Microsoft Office Tutorials and References
In Depth Information
Telling Excel Which Errors to Flag
Just What Is a Calculated Column?
To understand what a calculated column is, you have to ﬁrst understand tables. Tables are created from
organized rows and columns when you format them as a table (using the Format as Tables button on
the Home tab or the Table button on the Insert tab). Once formatted as a table, you can quickly ﬁlter
your data (limit its display to selected types, such as all rows with a Sales value over $1,000) or sort it.
You can also create a calculated column by typing a formula in one cell of that column, and letting
Excel copy it down the rest of the column for you automatically. After that, if you change the copied
formula in any cell in that column, Excel once again copies the new formula throughout the column.
Of course, when Excel does that, it displays the Paste Options button, which allows you to prevent this
automatic copying business. At that point, one formula in the calculated column will be different from
all the others, and it will be ﬂagged as an error unless you tell Excel differently. In addition, because of
the one inconsistent formula, any changes to the consistent formulas in that column will not be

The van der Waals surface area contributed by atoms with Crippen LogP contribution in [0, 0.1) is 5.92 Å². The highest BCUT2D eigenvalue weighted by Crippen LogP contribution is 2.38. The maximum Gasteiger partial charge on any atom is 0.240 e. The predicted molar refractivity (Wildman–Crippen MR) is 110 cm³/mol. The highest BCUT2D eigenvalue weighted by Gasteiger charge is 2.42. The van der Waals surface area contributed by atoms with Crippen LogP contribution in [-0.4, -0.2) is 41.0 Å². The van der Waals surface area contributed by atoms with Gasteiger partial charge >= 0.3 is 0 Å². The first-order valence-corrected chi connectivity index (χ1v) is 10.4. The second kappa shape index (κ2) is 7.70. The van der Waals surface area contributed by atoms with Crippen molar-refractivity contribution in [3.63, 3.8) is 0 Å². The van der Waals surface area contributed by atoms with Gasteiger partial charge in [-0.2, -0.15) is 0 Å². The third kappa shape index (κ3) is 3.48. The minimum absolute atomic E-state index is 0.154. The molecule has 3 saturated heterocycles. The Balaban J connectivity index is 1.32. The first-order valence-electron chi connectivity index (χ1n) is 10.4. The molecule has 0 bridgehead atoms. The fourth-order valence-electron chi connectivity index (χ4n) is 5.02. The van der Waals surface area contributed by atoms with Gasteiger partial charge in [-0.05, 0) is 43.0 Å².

automatically copied down the column.
4. In the Error Checking Rules section, select the
check boxes for the errors you want Excel to
flag if they occur (deselect any you do not
Formulas Which Omit Cells in a Region:
Controls whether a formula that omits
cells near a range used in the formula
(assuming these nearby cells contain
data) is flagged as an error.
Cells Containing Formulas That Result
In An Error: Controls whether the #
error messages such as #VALUE! and
#NAME? are ignored.
Formulas Referring to Empty Cells:
Controls whether formulas that include
empty cells as arguments are flagged as
errors. You already know about dividing
by zero (an empty cell), and how that
is flagged with #DIV/0! message. But
other errors can occur when blank cells
are used, such as =AVERAGE(H12:J24),
in which the average would be different
if an empty cell were included.
Inconsistent Calculated Column
Formula In Tables: Controls whether
an inconsistency in a calculated column
is treated as an error.
Cells Containing Years Represented As
2 Digits: Controls whether a date with a
two digit year (such as 3/10/11), when
used in a formula, is flagged as an error.
Data Entered in a Table Is Invalid:
Controls whether invalid data (as defined
by the Data Validation command) is
flagged as an error when entered into
Formulas Inconsistent with Other
Formulas in the Region: Controls
whether Formula A is flagged as an error
if adjacent cells contain similar formulas
that are different from Formula A.
5. Click OK.